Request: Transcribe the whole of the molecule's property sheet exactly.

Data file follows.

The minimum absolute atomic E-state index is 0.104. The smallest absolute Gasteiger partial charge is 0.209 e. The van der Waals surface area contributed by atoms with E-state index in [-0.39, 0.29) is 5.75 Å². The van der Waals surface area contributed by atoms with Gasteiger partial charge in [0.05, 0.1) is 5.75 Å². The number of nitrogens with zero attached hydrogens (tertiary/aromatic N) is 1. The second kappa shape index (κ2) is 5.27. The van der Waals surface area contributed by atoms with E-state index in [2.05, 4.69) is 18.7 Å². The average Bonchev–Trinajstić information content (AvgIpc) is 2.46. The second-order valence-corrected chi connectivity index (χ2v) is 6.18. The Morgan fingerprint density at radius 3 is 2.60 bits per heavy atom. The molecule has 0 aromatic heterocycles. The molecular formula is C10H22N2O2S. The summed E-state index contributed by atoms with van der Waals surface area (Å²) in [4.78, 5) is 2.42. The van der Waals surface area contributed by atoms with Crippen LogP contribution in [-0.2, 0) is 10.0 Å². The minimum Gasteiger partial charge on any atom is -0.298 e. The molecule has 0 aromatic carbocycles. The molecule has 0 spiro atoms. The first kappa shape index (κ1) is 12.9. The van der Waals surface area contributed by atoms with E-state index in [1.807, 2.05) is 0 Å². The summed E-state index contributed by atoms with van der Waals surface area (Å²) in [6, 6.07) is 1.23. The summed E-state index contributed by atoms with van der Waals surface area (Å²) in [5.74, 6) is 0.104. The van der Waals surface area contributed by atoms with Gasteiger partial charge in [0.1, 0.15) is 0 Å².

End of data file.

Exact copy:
The minimum absolute atomic E-state index is 0.104. The smallest absolute Gasteiger partial charge is 0.209 e. The van der Waals surface area contributed by atoms with E-state index in [-0.39, 0.29) is 5.75 Å². The van der Waals surface area contributed by atoms with Gasteiger partial charge in [0.05, 0.1) is 5.75 Å². The number of nitrogens with zero attached hydrogens (tertiary/aromatic N) is 1. The second kappa shape index (κ2) is 5.27. The van der Waals surface area contributed by atoms with E-state index in [2.05, 4.69) is 18.7 Å². The average Bonchev–Trinajstić information content (AvgIpc) is 2.46. The second-order valence-corrected chi connectivity index (χ2v) is 6.18. The Morgan fingerprint density at radius 3 is 2.60 bits per heavy atom. The molecule has 0 aromatic heterocycles. The molecular formula is C10H22N2O2S. The summed E-state index contributed by atoms with van der Waals surface area (Å²) in [4.78, 5) is 2.42. The van der Waals surface area contributed by atoms with Crippen LogP contribution in [-0.2, 0) is 10.0 Å². The minimum Gasteiger partial charge on any atom is -0.298 e. The molecule has 0 aromatic carbocycles. The molecule has 0 spiro atoms. The first kappa shape index (κ1) is 12.9. The van der Waals surface area contributed by atoms with E-state index in [1.807, 2.05) is 0 Å². The summed E-state index contributed by atoms with van der Waals surface area (Å²) in [6, 6.07) is 1.23. The summed E-state index contributed by atoms with van der Waals surface area (Å²) in [5.74, 6) is 0.104. The van der Waals surface area contributed by atoms with Gasteiger partial charge in [0.1, 0.15) is 0 Å².